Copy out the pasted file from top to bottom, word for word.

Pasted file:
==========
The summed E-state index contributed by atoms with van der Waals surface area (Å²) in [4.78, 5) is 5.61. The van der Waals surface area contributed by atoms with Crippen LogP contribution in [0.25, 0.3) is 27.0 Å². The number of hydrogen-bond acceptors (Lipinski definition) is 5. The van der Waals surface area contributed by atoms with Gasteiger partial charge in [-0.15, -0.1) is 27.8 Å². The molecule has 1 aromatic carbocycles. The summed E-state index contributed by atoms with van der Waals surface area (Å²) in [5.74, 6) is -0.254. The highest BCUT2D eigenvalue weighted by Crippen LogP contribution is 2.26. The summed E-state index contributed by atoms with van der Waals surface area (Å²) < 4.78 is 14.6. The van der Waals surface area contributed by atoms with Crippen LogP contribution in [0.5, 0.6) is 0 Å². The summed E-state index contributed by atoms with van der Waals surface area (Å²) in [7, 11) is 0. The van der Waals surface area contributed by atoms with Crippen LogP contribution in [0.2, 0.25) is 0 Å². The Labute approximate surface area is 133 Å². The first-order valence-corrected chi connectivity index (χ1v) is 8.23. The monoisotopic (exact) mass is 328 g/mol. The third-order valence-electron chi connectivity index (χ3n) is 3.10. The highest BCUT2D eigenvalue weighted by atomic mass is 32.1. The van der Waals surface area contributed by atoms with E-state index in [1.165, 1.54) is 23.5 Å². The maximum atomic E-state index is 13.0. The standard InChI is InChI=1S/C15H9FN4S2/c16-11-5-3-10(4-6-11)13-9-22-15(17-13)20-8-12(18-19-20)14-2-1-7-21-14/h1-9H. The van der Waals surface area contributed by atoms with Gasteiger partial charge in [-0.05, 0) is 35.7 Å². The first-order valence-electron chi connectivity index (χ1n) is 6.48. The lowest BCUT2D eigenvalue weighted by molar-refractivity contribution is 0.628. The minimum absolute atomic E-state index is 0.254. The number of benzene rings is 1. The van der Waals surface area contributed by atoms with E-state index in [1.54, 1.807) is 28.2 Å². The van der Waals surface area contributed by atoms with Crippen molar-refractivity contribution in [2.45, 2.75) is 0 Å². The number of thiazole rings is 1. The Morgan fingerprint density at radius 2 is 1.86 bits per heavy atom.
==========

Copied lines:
The summed E-state index contributed by atoms with van der Waals surface area (Å²) in [4.78, 5) is 5.61. The van der Waals surface area contributed by atoms with Crippen LogP contribution in [0.25, 0.3) is 27.0 Å². The number of hydrogen-bond acceptors (Lipinski definition) is 5. The van der Waals surface area contributed by atoms with Gasteiger partial charge in [-0.15, -0.1) is 27.8 Å². The molecule has 1 aromatic carbocycles. The summed E-state index contributed by atoms with van der Waals surface area (Å²) in [5.74, 6) is -0.254. The highest BCUT2D eigenvalue weighted by Crippen LogP contribution is 2.26. The summed E-state index contributed by atoms with van der Waals surface area (Å²) < 4.78 is 14.6. The van der Waals surface area contributed by atoms with Crippen LogP contribution in [0.5, 0.6) is 0 Å². The summed E-state index contributed by atoms with van der Waals surface area (Å²) in [7, 11) is 0. The van der Waals surface area contributed by atoms with Crippen LogP contribution in [0.2, 0.25) is 0 Å². The Labute approximate surface area is 133 Å². The first-order valence-corrected chi connectivity index (χ1v) is 8.23. The monoisotopic (exact) mass is 328 g/mol. The third-order valence-electron chi connectivity index (χ3n) is 3.10. The highest BCUT2D eigenvalue weighted by atomic mass is 32.1. The van der Waals surface area contributed by atoms with E-state index in [1.165, 1.54) is 23.5 Å². The maximum atomic E-state index is 13.0. The standard InChI is InChI=1S/C15H9FN4S2/c16-11-5-3-10(4-6-11)13-9-22-15(17-13)20-8-12(18-19-20)14-2-1-7-21-14/h1-9H. The van der Waals surface area contributed by atoms with Gasteiger partial charge in [-0.05, 0) is 35.7 Å². The first-order valence-electron chi connectivity index (χ1n) is 6.48. The lowest BCUT2D eigenvalue weighted by molar-refractivity contribution is 0.628. The minimum absolute atomic E-state index is 0.254. The number of benzene rings is 1. The van der Waals surface area contributed by atoms with E-state index in [1.54, 1.807) is 28.2 Å². The van der Waals surface area contributed by atoms with Crippen molar-refractivity contribution in [2.45, 2.75) is 0 Å². The number of thiazole rings is 1. The Morgan fingerprint density at radius 2 is 1.86 bits per heavy atom.